Like many of the other patients that have had the new technique of surgery I’m experiencing excellent outcome in terms of incontinence. From the point of immediate catheter removal I had control albeit some leaks and drips over the following weeks which have improved dramatically. Essentially what I was experiencing were leak and stress-related leaks I coughing sneezing and passing wind which would induce some kind of liquid output but this was captured by the pad. It’s important to consider during this period especially given that I had a catheter inserted In my you urethra that this is still inflamed and it needs to settle and indeed it has over the last 2 to 3 weeks. Additionally with stitches have been made to join the bladder and the sphincter or valve where the prostate has been removed the stitches actually hold the sphincter slightly open under tension until the start to dissolve at about six weeks. So right now I’m using one pad every 24 hours mostly for reassurance but I can envision this not being needed in the next few weeks but I’m perfectly accepting of the odd stress leak on an occasional basis given that the ultimate goal of the treatment to was to remove the cancer.
in terms of the stats detailed by the professor given his data over the last few years with the Retzius approach it shows that in 80% of cases continents is achieved within a short space of time with the biggest changes being in the first six weeks of stitches dissolve. A further 19% of patients may take up to a yearTo experience continence based on the fact that the scar you formed around the sphincter and rebuilding of the bladder takes about 12 months to soften and become more pliable. In 1% of cases Some patients are left incontinent and need some intervention surgical or otherwise.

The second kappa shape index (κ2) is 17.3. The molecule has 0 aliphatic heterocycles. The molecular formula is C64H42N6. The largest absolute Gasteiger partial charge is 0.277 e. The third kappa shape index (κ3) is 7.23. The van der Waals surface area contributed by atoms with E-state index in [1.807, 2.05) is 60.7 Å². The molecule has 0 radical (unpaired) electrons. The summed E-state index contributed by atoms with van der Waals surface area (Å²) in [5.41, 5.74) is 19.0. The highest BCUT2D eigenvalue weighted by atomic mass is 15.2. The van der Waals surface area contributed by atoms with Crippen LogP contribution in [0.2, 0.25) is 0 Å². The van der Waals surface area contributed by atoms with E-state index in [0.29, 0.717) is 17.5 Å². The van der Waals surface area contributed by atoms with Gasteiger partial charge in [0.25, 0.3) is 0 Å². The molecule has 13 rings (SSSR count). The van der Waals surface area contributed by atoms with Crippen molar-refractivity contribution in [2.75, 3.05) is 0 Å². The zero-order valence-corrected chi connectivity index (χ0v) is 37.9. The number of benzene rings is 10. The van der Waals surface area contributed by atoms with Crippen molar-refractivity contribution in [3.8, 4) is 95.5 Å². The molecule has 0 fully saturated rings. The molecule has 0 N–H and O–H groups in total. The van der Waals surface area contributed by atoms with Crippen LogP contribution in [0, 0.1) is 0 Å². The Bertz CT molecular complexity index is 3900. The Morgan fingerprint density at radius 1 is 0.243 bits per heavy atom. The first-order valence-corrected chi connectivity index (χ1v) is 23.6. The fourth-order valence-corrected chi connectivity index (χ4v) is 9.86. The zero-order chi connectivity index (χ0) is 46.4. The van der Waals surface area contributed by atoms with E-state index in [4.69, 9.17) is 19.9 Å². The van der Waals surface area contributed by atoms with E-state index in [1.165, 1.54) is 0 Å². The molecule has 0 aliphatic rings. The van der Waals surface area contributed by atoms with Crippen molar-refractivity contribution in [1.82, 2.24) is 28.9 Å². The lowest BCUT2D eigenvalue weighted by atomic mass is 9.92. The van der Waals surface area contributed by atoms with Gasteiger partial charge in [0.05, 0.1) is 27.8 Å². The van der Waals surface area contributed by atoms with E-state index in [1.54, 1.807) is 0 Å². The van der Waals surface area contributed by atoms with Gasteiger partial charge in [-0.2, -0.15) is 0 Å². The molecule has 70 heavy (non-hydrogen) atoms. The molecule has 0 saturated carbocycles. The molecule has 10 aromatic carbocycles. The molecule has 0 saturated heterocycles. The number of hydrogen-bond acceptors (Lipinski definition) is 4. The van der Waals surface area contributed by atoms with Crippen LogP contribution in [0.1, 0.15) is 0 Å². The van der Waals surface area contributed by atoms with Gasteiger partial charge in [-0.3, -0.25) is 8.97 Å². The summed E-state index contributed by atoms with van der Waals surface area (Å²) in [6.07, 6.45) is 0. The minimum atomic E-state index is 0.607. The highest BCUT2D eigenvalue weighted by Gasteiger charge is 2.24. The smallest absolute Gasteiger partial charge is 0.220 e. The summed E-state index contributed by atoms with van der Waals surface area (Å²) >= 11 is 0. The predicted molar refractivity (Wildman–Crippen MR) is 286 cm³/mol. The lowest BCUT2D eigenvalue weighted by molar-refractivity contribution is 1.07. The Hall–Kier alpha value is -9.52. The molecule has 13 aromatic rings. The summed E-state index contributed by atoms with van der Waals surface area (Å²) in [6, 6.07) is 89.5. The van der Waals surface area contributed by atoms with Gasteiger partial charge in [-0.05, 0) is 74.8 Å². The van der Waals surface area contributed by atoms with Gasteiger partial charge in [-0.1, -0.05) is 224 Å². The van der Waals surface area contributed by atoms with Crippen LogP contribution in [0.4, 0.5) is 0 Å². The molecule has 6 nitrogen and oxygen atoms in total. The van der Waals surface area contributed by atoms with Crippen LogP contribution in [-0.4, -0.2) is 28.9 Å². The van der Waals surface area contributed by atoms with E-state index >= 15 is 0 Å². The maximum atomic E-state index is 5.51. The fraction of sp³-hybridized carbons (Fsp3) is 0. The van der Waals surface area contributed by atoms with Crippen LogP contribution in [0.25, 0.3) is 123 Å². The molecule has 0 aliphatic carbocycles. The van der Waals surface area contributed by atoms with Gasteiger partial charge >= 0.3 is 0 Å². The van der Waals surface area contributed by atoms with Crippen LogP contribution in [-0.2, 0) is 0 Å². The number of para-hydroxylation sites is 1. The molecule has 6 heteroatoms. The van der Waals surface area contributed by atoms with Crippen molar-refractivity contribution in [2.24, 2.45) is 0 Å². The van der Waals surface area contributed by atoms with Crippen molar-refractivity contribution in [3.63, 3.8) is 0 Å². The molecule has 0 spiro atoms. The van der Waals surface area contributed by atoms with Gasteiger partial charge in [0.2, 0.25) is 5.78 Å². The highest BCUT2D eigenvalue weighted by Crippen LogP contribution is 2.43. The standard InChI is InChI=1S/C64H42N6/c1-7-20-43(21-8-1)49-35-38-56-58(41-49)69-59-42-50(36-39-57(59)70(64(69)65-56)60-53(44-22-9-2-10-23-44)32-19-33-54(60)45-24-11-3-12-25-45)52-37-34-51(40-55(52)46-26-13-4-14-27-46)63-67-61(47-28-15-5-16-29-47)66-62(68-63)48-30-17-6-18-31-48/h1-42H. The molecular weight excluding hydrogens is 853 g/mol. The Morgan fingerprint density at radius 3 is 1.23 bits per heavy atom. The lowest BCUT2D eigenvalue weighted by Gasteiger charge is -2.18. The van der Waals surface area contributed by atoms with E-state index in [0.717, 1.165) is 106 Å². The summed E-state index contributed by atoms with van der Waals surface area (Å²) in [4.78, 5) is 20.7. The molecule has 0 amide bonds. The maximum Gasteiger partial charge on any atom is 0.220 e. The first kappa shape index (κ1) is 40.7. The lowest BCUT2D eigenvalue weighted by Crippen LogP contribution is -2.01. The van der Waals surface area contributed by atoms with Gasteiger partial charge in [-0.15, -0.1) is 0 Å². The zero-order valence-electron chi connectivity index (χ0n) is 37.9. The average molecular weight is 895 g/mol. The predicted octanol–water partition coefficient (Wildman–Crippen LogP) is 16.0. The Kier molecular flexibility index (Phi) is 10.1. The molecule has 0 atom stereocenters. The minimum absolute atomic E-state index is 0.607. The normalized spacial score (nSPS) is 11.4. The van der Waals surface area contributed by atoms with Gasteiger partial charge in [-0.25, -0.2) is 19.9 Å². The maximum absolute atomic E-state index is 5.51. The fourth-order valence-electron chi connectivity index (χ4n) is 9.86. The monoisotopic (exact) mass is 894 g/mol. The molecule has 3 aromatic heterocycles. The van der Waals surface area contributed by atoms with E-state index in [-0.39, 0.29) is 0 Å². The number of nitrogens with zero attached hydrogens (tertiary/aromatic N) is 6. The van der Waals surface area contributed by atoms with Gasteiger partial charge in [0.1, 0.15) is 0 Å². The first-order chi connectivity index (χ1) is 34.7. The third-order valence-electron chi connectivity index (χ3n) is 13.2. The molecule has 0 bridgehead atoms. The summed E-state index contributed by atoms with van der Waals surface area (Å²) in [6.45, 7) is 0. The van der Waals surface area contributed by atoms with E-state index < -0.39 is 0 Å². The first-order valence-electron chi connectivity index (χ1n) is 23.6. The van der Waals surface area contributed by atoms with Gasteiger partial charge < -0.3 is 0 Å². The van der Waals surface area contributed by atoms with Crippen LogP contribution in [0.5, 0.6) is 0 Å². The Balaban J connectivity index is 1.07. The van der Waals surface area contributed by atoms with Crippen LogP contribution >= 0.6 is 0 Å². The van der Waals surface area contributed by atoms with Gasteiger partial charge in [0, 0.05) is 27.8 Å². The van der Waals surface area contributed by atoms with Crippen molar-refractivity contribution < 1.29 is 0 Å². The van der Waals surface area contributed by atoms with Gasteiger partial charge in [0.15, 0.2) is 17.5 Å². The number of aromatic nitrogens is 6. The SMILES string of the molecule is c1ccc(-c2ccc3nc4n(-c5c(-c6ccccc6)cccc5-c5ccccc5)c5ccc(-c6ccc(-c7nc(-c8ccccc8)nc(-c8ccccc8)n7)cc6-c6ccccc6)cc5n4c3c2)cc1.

Im also happy to report that my potency is gradually returning. I noticed a tingling in the area the weekend even after surgery, which was quite surprising, and I have had semi erections in the weeks following. I’m talking 5mg tadalafil daily as this was recommended by my surgeon to aid blood flow into the area and help the nerves to repair with a view of giving improve direction function over time. I would say now I have 70 to 80% functionality and are able to have penetrative sex.
So in summary I’m very happy that I took the option of Retzius sparing robotic assisted radical prostatectomy with neuro safe and more specifically found an amazing surgeon that ticked all the boxes.
If you would like to chat about options and thoughts going forwards I’ll be very happy to help. Obviously choices are very individual and you have to select what’s right for you going forwards.
I would be mindful in making the decision within say a month given the grade of cancer and generally because it will be upgraded post surgery but also in the knowledge that the majority of cancers tend to be around the anterior anyway and you want to capture it while localised with a good margin.
Immediately after my surgery the professor discussed with me that the margins were very close indeed and initial thoughts were it had crossed the prostatic shell. However when histology reported back a week later all margins were clear and all the other areas also clear which was fantastic news and also a big relief.
Best of luck with your journey and although it’s not an easy time you’ll find excellent support here and also recommend talking to any local prostate Cancer support groups as the more information you can get, at the very least allows for a more informed decision which is right for you.
(apologies for any typos as I used Apple speech dictation 🤖)
Edited by member 04 Jan 2020 at 10:30